Mental health gun bill headed to TX governor's desk

AP Photo/Alan Diaz, File

I’ve written a few things about mental health in the past, particularly as it relates to guns. I’ve seen far too many take their own lives and I’ve seen too many people have their lives taken from them by people with clear mental illnesses.


So I’m not exactly ignorant about this.

This means I am really interested in what just happened in Texas.

Legislation to require courts to send mental health and intellectual disability information to the government agency that does criminal background checks for gun purchasers has cleared both houses of the Texas Legislature and is on its way to Gov. Greg Abbott for final approval.

Senate Bill 728 enjoyed broad bipartisan support and is likely the only gun safety measure this year with a chance of being enacted in the first legislative session since last year’s mass shooting in a Uvalde elementary school that left 19 children and two teachers dead.

But the House sponsor of the bill emphasized that the measure is not intended to restrict the rights of law-abiding gun owners.

“This bill is a response to much of the gun violence we’ve seen in our state in recent years,” state Rep. Jeff Leach, R-Plano, told the lower chamber on Wednesday. “I want to make very clear, members, this bill does not … change any existing federal or state law regarding firearms.”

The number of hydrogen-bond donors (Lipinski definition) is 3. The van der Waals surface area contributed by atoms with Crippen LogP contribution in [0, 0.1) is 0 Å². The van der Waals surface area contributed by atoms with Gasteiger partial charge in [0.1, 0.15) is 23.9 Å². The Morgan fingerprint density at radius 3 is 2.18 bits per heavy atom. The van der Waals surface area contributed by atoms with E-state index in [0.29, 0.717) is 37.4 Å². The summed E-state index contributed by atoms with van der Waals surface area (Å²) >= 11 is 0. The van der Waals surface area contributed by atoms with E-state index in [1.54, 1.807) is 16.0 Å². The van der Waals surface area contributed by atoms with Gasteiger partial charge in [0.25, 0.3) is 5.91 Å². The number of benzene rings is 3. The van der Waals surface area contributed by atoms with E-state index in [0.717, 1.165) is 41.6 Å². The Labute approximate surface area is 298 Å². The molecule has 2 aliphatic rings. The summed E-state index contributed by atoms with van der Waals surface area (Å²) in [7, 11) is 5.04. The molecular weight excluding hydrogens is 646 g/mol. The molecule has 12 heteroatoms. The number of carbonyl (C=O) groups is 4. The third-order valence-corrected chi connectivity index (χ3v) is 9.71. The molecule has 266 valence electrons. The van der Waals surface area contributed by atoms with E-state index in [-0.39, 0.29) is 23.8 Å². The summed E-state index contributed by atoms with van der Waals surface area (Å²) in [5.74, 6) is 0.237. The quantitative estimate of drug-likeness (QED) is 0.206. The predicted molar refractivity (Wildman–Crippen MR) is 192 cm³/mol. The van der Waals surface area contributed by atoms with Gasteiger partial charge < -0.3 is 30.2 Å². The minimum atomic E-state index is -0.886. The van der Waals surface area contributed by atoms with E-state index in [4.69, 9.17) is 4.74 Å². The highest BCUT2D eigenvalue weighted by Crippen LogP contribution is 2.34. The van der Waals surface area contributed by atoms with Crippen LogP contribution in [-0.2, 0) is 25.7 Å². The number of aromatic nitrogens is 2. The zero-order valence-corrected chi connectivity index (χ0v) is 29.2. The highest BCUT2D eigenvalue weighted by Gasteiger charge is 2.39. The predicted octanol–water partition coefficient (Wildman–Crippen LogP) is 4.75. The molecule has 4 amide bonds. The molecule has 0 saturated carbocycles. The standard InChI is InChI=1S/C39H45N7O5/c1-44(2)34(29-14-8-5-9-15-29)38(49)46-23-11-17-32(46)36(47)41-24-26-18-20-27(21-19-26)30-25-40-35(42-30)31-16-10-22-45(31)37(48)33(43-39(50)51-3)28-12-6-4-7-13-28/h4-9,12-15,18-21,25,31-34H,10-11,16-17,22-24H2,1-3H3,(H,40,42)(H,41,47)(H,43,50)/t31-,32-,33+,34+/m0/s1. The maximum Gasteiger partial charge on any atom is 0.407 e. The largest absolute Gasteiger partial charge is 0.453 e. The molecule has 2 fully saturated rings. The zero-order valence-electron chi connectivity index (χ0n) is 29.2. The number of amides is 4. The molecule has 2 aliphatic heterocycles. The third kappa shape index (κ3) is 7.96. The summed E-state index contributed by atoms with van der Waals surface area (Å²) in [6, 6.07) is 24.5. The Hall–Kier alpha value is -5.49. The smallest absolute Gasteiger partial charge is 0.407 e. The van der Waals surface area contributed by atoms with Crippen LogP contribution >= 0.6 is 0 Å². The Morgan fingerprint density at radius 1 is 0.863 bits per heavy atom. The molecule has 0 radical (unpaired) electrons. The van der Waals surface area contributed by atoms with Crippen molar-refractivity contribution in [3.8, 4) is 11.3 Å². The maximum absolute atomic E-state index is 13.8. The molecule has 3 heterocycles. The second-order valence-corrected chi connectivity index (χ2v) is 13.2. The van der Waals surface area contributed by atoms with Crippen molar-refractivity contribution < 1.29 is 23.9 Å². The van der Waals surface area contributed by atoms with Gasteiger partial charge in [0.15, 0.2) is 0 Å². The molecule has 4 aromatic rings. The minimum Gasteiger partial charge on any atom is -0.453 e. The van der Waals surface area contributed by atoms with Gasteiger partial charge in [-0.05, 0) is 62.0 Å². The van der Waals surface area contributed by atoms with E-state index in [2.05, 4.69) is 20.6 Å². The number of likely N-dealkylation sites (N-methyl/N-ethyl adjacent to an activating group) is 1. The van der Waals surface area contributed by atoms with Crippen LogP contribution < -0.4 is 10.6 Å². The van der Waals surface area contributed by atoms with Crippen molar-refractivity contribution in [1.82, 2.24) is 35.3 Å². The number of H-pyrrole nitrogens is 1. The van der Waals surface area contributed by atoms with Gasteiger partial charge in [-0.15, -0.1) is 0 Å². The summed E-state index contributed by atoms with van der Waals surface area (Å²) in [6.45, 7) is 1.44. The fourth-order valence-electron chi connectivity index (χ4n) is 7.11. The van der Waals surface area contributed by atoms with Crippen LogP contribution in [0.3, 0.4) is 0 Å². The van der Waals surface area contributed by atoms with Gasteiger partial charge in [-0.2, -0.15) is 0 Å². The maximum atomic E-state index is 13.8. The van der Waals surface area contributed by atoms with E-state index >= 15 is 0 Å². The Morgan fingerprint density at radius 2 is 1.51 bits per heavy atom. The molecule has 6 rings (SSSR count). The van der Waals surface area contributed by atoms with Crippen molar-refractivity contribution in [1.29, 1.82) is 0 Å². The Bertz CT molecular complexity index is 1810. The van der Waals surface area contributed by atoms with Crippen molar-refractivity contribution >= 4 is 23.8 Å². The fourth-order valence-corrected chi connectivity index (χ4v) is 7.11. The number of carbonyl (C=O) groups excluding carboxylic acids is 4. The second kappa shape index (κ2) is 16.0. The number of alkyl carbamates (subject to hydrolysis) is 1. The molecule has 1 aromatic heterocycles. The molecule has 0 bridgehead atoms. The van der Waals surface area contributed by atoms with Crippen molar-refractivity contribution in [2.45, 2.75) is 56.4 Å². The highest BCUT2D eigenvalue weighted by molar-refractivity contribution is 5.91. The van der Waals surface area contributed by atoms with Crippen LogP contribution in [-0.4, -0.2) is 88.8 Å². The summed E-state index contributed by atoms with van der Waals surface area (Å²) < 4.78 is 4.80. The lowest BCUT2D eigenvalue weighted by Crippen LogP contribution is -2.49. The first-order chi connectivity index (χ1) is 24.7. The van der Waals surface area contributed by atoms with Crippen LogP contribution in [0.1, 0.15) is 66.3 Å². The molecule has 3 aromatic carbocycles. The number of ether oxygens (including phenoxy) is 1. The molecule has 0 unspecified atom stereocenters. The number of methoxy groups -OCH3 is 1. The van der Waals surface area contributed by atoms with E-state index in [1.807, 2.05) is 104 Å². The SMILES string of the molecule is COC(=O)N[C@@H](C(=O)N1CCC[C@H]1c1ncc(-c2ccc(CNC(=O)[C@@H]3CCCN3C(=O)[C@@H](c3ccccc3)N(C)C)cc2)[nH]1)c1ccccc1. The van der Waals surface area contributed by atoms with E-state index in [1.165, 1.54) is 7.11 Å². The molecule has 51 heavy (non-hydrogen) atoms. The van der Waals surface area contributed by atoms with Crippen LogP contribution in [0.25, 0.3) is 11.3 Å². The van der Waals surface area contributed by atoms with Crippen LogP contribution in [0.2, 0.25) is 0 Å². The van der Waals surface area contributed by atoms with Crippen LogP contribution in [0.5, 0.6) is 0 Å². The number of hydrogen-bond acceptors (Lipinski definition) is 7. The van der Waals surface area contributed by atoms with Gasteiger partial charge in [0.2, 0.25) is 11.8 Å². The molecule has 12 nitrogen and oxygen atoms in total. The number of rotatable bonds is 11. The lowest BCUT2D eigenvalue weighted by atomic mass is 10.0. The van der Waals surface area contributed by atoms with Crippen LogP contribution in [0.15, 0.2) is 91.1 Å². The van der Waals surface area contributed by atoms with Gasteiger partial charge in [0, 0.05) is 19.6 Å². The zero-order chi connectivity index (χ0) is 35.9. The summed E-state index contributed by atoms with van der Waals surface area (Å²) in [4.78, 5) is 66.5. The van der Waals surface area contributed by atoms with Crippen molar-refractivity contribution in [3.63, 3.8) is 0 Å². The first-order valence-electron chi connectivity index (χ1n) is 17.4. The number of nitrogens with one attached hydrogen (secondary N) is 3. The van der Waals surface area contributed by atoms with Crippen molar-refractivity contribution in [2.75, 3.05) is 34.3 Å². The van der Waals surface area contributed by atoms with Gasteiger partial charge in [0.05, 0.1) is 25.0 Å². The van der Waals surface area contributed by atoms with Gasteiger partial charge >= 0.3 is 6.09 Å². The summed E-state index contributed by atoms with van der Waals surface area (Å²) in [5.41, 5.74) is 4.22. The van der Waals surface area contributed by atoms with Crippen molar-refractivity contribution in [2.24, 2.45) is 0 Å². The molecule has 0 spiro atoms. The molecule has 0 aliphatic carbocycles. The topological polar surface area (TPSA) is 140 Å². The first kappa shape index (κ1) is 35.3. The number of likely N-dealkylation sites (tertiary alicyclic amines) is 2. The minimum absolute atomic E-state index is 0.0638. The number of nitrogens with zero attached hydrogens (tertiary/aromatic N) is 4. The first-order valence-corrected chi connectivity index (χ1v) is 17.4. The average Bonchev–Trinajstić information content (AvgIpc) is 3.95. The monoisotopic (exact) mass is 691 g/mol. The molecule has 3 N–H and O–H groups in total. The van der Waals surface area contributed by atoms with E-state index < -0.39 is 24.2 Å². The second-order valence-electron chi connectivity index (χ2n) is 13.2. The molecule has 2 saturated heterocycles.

I’m not going to lie, I was concerned a bit about the bill. After all, the idea of mental health information being forwarded to various branches of the government is more than a little concerning, especially since most who suffer from mental illness aren’t actually dangerous.

Luckily, that’s a very watered-down description of what the bill does.

Instead of just sending everyone’s medical records to state authorities, it deals with those who have been determined to be so far gone that they’re not responsible for their own actions.

To use the term we see in federal law, it simply relays that the individual has been “adjudicated as mentally defective.”

All the bill really does is make sure that information makes it to NICS and also includes those as young as 16 in the effort.

No one is going to go to the doctor for seasonal depression and suddenly be prohibited from buying a gun. At least, not with this bill.

I’m not saying people shouldn’t be skeptical–if you trust your government after the news of the last week, you’re too trusting by far–but from my admittedly layman’s reading of the bill, this isn’t something that will make the anti-gunners overly happy.


This isn’t any of the stuff they wanted after Uvalde.

Sure, they’ll take it, but it’s not any of the stuff they desperately wanted. It’s also not likely to stop another mass shooting in the state. Most of those who commit such atrocities may have diagnosed mental health issues, but they’re not people who are legally barred from buying a gun at 16 but slip through the cracks at 18.

So don’t expect anything to happen in Texas as a result of this.

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